Download PDF for agenda here and read below for the background.
A number of trends are converging, e.g. rapid economic growth in many emerging economies, geopolitical shifts, demographic changes, ecosystem decline, unsustainable use of many natural resources – including oil - and increasing CO2 emissions. In order to move society in the direction of a sustainable low-carbon development path, there is a need for more than incremental improvements in existing production and consumption systems – not least in the case of investments, which are meant to last for many decades, if not centuries (such as buildings, energy-intensive manufacturing facilities and transport/communication infrastructure). Thus transformative solutions, that will allow services to be provided in fundamentally new ways, are urgently needed now. The following examples illustrate the nature of the changes that will be required:
- To improve fuel efficiency when commuting represents an incremental improvement – to help change working habits, e.g. through teleworking, represents a transformative shift.
- To make newspaper production more resource-efficient represents an incremental improvement – to massively expand e-paper subscriptions is a transformative solution.
- To improve efficiency in fossil-based power production represents an incremental step – to develop buildings that are “net producers” of renewable energy is a transformative solution.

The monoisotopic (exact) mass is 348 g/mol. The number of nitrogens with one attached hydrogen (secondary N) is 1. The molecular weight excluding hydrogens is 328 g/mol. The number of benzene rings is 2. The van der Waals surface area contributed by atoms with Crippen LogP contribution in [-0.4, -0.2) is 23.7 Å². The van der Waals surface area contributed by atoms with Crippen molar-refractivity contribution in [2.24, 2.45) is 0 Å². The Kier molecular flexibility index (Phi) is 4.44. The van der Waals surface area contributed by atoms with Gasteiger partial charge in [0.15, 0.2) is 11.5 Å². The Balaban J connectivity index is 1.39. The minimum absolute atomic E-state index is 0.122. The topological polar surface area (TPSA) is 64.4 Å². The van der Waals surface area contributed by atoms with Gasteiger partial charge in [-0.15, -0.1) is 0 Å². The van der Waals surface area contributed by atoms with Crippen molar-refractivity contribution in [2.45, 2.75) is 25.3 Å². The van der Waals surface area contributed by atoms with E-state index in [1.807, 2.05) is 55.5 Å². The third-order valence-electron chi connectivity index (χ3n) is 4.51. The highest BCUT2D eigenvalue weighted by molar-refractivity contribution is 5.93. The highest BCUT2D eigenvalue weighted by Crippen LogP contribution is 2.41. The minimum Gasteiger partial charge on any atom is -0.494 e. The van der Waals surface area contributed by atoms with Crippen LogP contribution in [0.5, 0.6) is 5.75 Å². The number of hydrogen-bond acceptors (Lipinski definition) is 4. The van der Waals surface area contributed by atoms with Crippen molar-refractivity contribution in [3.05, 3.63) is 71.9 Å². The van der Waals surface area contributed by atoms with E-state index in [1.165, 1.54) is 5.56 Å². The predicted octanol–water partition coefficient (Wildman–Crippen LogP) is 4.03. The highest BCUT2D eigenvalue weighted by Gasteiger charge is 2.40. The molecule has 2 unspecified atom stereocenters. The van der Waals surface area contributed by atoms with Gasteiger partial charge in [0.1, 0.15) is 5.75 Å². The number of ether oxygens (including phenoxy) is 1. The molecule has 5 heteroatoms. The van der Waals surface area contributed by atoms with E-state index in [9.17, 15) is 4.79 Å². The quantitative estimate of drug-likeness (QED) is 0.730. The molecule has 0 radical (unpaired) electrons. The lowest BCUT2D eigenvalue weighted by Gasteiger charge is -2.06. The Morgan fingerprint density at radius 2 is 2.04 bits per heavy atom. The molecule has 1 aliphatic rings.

- To enhance efficiency in the use of e-journals in hospitals represents an incremental improvement – to offer e-health solutions that promote more healthy lifestyles and provide remote connection to medical services is a transformative solution.
- To improve recycling of materials represents an incremental step – to develop systems for closed loops of materials in the techno-sphere is a transformative solution.
The changes needed are significant. A number of different measures are required to ensure an accelerated uptake of transformative solutions.
International agreements and EU policy declarations have already identified Public Procurement as an important tool to help promote resource efficiency and low-carbon solutions. In so doing, the hope is that Public Procurement will both improve competitiveness and help meet the EU 2020 targets.
A number of initiatives are underway within the EU Commission and some of the Member States to enhance the efficiency and effectiveness of Public Procurement. There is, however, no established framework for the specific promotion of transformative solutions in the context of resource efficiency and low-carbon technology. Such a framework is urgently needed as several studies indicate that Public Procurement rules and practices of today often are seen as barriers to innovative solutions, instead of being at least neutral and hopefully also supportive.
The Committee of Inquiry on Public Procurement is mandated by the Swedish Government to undertake a thorough review of the Public Procurement rules and practices. The review shall be completed before the end of June, 2012. The review is undertaken in the context of a parallel review of EU legislation. Green Public Procurement is one of several key areas in the review.
The Committee is eager to explore new and innovative ways to use Public Procurement in the promotion of sustainable solutions, not least within the area of infrastructure development. To assist the Committee in these endeavours, Mr Dennis Pamlin has been asked to prepare a report on the role of Public Procurement in the promotion of transformative solutions for a low-carbon economy. The workshop on October 3rd is organised as an integral part of Mr Pamlin’s assignment.